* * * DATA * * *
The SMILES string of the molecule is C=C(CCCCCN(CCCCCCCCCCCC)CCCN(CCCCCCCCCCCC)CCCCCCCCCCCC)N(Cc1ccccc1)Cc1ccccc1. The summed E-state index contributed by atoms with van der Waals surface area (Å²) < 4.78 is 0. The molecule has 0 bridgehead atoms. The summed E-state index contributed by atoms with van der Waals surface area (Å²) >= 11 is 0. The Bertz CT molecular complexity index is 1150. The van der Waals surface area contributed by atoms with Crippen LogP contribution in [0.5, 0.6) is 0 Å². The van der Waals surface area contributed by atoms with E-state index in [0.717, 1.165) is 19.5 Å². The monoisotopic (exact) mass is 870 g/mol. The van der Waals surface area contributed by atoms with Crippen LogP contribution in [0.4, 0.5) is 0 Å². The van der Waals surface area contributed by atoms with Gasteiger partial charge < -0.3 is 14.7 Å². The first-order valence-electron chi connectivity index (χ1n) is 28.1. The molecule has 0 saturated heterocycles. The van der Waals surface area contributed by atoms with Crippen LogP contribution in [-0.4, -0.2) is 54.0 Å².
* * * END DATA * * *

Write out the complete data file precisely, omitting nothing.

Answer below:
The SMILES string of the molecule is C=C(CCCCCN(CCCCCCCCCCCC)CCCN(CCCCCCCCCCCC)CCCCCCCCCCCC)N(Cc1ccccc1)Cc1ccccc1. The summed E-state index contributed by atoms with van der Waals surface area (Å²) < 4.78 is 0. The molecule has 0 bridgehead atoms. The summed E-state index contributed by atoms with van der Waals surface area (Å²) >= 11 is 0. The Bertz CT molecular complexity index is 1150. The van der Waals surface area contributed by atoms with Crippen LogP contribution in [0.5, 0.6) is 0 Å². The van der Waals surface area contributed by atoms with E-state index in [0.717, 1.165) is 19.5 Å². The monoisotopic (exact) mass is 870 g/mol. The van der Waals surface area contributed by atoms with Crippen LogP contribution in [0.4, 0.5) is 0 Å². The van der Waals surface area contributed by atoms with Gasteiger partial charge < -0.3 is 14.7 Å². The first-order valence-electron chi connectivity index (χ1n) is 28.1. The molecule has 0 saturated heterocycles. The van der Waals surface area contributed by atoms with Crippen LogP contribution in [-0.4, -0.2) is 54.0 Å².